A trio of trend-setting donkeys at a southwestern Ontario animal sanctuary are turning heads with their farm-fresh fashion.

“That donkey is wearing pants!” a young visitor to The Donkey Sanctuary of Canada told CTV Kitchener. “But I thought donkeys wouldn’t like pants?”

Well, it turns out they do.

It all began with a donkey named Big Ben, one of 86 rescue animals at the Puslinch, Ont. sanctuary.

For years, Big Ben had been battling bug bites

“It would get worse and worse as the summer would progress,” said Elizabeth Brezina, the sanctuary’s foster farm co-ordinator. “We had tried all sorts of different things -- fly repellents, fly socks -- and nothing just really was that permanent fix for him.”

Then Brezina came up with a stylish scheme.

“It kind of started as a joke,” Brezina said. “I was like, ‘Sheila, could you make him some pants?’”

Sheila Zanyk, a volunteer at the sanctuary with serious sewing machine skills, loved the idea.

“My first reaction was, ‘Yeah, let’s do this!’” she recalled.

Zanyk quickly got to work on a pair of made-to-measure pants.

“I brought my measuring tape and measured the angle on the back leg, measured the height over their backs and went home and figured it out,” Zanyk explained. “Each donkeys’ legs (are) a different size, around their bodies a different size, so you can’t just make a small medium and large and have them fit.”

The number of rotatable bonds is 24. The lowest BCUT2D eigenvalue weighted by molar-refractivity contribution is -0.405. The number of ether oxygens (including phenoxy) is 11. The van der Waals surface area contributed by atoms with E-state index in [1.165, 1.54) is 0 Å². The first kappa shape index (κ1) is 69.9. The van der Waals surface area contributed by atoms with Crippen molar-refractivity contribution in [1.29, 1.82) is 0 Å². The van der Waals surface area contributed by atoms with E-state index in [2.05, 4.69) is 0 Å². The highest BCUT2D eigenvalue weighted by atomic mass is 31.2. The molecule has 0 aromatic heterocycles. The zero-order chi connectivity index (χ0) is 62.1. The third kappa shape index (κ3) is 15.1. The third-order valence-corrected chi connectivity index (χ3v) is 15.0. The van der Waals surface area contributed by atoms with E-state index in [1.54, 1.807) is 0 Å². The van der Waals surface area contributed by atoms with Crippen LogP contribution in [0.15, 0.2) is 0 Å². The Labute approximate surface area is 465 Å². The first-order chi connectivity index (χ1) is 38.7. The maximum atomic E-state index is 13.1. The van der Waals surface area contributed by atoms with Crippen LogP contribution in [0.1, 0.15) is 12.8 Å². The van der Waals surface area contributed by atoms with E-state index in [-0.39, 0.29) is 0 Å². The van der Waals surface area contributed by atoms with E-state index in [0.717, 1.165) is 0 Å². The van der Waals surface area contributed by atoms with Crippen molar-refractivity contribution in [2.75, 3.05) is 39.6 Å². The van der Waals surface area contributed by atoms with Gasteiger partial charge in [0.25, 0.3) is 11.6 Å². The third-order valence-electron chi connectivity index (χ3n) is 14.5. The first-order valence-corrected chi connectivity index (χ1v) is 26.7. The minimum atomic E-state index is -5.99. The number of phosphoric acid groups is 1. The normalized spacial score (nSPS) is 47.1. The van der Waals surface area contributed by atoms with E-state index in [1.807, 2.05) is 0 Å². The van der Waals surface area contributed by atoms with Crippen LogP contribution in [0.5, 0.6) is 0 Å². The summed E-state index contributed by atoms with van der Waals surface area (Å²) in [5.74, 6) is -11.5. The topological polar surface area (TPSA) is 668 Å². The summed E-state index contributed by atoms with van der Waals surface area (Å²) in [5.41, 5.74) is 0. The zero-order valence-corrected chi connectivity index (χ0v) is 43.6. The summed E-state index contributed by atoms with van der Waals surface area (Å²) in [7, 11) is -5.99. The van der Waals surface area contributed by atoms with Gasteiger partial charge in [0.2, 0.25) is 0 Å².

When Big Ben finally had his tailored trousers put on, he immediately transformed into a farm fashionista.

“The first time we put them on him, actually, he was really proud of himself,” Zanyk recalled. “He walked around the whole barnyard, just ‘look at me.’”

Big Ben now has both a plaid and paisley pair, but his pants also unleashed a wave of equine envy at the sanctuary.

“One of our other donkeys, Gilbert, kind of just stared at him and followed him around,” Brezina said. “We thought he was pretty jealous, so Sheila of course had to make Gilbert his own pair of pants.”

After Gilbert, another donkey named Beau got a pair too. The dapper donkeys will don their new duds so long as the flies persist, which is usually from May until the first frost.

“I think if it was up to them, they’d all have pants,” Brezina said. “But I feel like Sheila would never leave her sewing machine.”

With files from CTV Kitchener’s Marta Czurylowicz